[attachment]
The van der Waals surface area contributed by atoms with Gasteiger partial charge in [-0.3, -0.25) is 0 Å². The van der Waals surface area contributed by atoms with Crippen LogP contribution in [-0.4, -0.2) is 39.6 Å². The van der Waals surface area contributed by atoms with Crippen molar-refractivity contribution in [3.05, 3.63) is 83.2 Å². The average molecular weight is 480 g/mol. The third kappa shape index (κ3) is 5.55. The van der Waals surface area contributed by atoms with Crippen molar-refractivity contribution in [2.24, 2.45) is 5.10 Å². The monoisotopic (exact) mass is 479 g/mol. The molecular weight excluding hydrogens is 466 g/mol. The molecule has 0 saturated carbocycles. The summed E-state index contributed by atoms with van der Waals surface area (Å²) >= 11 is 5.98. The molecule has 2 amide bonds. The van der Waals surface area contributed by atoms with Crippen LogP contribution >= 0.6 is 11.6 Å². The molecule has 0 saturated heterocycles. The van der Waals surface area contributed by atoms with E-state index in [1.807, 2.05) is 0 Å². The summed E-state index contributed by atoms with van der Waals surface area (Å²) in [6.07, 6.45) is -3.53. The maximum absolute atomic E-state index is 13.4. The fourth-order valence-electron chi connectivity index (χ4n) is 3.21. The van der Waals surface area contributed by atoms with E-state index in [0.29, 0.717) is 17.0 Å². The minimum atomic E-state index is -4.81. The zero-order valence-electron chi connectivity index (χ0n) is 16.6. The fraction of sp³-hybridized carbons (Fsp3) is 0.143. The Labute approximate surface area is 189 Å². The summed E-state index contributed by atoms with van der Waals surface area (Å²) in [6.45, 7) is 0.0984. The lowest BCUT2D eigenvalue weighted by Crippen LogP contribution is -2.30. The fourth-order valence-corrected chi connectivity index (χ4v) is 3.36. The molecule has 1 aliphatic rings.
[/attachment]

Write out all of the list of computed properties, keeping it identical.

The van der Waals surface area contributed by atoms with Gasteiger partial charge in [-0.3, -0.25) is 0 Å². The van der Waals surface area contributed by atoms with Crippen LogP contribution in [-0.4, -0.2) is 39.6 Å². The van der Waals surface area contributed by atoms with Crippen molar-refractivity contribution in [3.05, 3.63) is 83.2 Å². The average molecular weight is 480 g/mol. The third kappa shape index (κ3) is 5.55. The van der Waals surface area contributed by atoms with Crippen molar-refractivity contribution in [2.24, 2.45) is 5.10 Å². The monoisotopic (exact) mass is 479 g/mol. The molecular weight excluding hydrogens is 466 g/mol. The molecule has 0 saturated carbocycles. The summed E-state index contributed by atoms with van der Waals surface area (Å²) >= 11 is 5.98. The molecule has 2 amide bonds. The van der Waals surface area contributed by atoms with Crippen LogP contribution >= 0.6 is 11.6 Å². The molecule has 0 saturated heterocycles. The van der Waals surface area contributed by atoms with E-state index in [1.807, 2.05) is 0 Å². The summed E-state index contributed by atoms with van der Waals surface area (Å²) in [6.07, 6.45) is -3.53. The maximum absolute atomic E-state index is 13.4. The fourth-order valence-electron chi connectivity index (χ4n) is 3.21. The van der Waals surface area contributed by atoms with E-state index in [0.29, 0.717) is 17.0 Å². The minimum atomic E-state index is -4.81. The zero-order valence-electron chi connectivity index (χ0n) is 16.6. The fraction of sp³-hybridized carbons (Fsp3) is 0.143. The Labute approximate surface area is 189 Å². The summed E-state index contributed by atoms with van der Waals surface area (Å²) in [6.45, 7) is 0.0984. The lowest BCUT2D eigenvalue weighted by Crippen LogP contribution is -2.30. The fourth-order valence-corrected chi connectivity index (χ4v) is 3.36. The molecule has 1 aliphatic rings.